Try to keep all of your boxes well labelled and organised to help make moving them to your new home as easy as possible. This will also help you find your essential items quickly, once you’re settled in.
You’ll want to be able to find the following easily:
- duvet, bedding and pillows
- dishes and cutlery for food and drink
- tea, coffee and mugs
- computers and electronic devices – don’t forget chargers!
- soap, shampoo, toothpaste and toothbrush
- household cleaning products
Be sure to have all of your important documents to hand, such as your passport and mortgage paperwork or tenancy agreement, or where you can find them easily.
After the move
Try to clean the floors, carpets and kitchen tiles before you start unpacking as it’ll be the easiest time to do a big clean.
When you’re ready to start unpacking, begin in the bedrooms and kitchen so you have somewhere to sleep and prepare food.
Soon after moving in, you should check your property is secure and that you have all the keys for the doors and windows, as well as confirming that there are no problems with your utilities.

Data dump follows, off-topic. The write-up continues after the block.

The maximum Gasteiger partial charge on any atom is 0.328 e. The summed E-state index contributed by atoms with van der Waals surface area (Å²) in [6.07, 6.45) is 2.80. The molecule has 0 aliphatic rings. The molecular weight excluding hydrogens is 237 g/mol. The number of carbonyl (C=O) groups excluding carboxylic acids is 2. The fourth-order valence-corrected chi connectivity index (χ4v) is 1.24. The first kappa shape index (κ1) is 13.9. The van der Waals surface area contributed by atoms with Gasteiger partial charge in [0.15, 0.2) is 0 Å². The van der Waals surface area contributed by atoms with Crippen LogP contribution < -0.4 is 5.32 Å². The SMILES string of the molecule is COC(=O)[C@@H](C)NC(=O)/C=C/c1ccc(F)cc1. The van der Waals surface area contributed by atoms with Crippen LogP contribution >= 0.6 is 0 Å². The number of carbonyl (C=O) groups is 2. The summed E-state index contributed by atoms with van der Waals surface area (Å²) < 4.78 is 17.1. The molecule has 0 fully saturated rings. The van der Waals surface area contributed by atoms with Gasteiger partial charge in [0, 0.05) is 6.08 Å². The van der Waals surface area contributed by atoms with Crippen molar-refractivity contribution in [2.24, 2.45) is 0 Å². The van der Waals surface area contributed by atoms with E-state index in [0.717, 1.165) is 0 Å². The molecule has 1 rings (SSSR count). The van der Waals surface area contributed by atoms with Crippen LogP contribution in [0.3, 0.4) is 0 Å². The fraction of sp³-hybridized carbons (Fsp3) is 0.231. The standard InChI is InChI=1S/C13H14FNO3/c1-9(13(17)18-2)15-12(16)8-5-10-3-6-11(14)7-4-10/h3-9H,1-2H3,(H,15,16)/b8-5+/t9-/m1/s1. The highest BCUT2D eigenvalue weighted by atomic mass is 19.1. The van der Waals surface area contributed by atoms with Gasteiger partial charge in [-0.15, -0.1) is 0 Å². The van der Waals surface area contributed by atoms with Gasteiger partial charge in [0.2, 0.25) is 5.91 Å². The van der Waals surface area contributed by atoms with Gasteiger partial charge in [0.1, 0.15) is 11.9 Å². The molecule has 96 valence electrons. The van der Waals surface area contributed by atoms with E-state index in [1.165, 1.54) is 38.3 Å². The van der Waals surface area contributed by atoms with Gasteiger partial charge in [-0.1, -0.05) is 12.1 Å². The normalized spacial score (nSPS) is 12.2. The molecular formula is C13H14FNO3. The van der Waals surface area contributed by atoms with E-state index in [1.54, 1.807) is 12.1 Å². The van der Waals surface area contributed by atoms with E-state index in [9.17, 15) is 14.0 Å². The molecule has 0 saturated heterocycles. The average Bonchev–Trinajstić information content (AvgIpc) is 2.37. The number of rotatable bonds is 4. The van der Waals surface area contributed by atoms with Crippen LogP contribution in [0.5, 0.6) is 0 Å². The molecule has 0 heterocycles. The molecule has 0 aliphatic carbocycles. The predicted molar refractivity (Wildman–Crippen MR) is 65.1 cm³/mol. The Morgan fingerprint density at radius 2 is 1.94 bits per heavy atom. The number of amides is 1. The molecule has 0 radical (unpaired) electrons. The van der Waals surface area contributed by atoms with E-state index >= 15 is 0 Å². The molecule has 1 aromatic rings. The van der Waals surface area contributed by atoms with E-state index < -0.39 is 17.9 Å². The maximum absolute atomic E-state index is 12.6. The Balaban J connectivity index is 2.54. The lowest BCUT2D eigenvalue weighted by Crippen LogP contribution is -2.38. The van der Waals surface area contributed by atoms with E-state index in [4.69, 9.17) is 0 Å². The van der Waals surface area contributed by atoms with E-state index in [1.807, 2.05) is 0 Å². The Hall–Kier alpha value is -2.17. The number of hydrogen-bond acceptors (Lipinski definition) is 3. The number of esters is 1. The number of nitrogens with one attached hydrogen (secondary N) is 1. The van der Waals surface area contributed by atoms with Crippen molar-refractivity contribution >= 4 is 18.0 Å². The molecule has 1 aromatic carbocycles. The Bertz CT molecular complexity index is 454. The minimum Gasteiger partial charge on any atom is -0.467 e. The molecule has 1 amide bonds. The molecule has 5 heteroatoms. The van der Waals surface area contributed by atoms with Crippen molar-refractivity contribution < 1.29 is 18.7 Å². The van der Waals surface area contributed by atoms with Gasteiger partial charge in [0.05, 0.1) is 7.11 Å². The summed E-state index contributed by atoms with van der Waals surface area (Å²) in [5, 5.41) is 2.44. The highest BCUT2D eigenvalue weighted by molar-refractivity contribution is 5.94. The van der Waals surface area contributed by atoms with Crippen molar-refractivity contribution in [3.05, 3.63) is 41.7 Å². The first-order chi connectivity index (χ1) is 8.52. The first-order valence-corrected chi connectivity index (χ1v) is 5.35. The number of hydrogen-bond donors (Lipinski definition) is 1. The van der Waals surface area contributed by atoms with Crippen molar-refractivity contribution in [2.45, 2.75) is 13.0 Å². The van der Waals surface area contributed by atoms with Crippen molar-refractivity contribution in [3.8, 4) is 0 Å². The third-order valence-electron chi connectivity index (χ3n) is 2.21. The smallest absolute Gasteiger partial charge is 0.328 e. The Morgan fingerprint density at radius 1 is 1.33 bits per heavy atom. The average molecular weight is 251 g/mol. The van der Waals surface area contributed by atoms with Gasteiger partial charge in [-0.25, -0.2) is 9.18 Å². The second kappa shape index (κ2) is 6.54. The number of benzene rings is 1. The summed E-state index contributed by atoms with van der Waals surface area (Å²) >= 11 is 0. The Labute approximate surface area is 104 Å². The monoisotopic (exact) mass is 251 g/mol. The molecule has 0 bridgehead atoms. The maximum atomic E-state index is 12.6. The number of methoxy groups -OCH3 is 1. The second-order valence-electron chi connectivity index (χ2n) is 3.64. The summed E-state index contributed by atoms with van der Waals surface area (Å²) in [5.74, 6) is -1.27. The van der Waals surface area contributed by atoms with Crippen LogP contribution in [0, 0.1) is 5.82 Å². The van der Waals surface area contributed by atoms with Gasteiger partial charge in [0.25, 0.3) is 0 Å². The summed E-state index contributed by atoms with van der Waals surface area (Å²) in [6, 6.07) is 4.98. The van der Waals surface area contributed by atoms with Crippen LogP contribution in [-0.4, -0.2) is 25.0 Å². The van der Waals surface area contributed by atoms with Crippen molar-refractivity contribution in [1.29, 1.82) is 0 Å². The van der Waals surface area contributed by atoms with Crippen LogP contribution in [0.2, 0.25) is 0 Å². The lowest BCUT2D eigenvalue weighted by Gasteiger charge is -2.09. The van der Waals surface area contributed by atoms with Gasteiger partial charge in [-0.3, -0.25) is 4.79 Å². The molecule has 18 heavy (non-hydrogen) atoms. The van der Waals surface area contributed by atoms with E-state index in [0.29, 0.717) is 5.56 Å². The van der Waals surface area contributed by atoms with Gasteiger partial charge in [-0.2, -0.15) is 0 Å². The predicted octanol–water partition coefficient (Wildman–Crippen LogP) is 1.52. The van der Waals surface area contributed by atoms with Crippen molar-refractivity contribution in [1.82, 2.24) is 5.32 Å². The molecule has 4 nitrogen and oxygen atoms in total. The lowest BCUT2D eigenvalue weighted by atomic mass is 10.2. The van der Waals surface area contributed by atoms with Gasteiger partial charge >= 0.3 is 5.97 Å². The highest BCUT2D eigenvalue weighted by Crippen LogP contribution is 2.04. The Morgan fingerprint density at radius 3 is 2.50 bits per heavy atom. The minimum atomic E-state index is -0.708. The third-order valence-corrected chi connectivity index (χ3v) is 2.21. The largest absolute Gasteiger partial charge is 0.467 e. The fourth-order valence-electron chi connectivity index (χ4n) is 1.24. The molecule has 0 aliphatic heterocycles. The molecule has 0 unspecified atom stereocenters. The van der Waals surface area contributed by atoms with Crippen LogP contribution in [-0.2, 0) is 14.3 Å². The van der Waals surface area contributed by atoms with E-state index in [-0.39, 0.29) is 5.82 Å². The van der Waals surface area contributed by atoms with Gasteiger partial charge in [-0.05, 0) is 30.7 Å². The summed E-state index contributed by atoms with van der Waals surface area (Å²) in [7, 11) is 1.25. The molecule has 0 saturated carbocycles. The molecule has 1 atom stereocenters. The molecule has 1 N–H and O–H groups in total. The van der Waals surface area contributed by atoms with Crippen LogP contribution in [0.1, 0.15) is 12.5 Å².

It is also useful to familiarise yourself with how the boiler works and where the stopcock is, so you aren't caught out if you encounter a problem later on.
Finally, breathe a sigh of relief! Most of the hard work is over and you can now start to enjoy your new home.
» COMPARE: Mortgage deals
John Ellmore is a director of NerdWallet UK and is a company spokesperson for consumer finance issues. John is committed to providing clear, accurate and transparent financial information. Read more
Brean is a personal finance writer at NerdWallet. She covers a range of financial topics and has written for consumer titles including Which?, Moneywise and The Motley Fool. Read more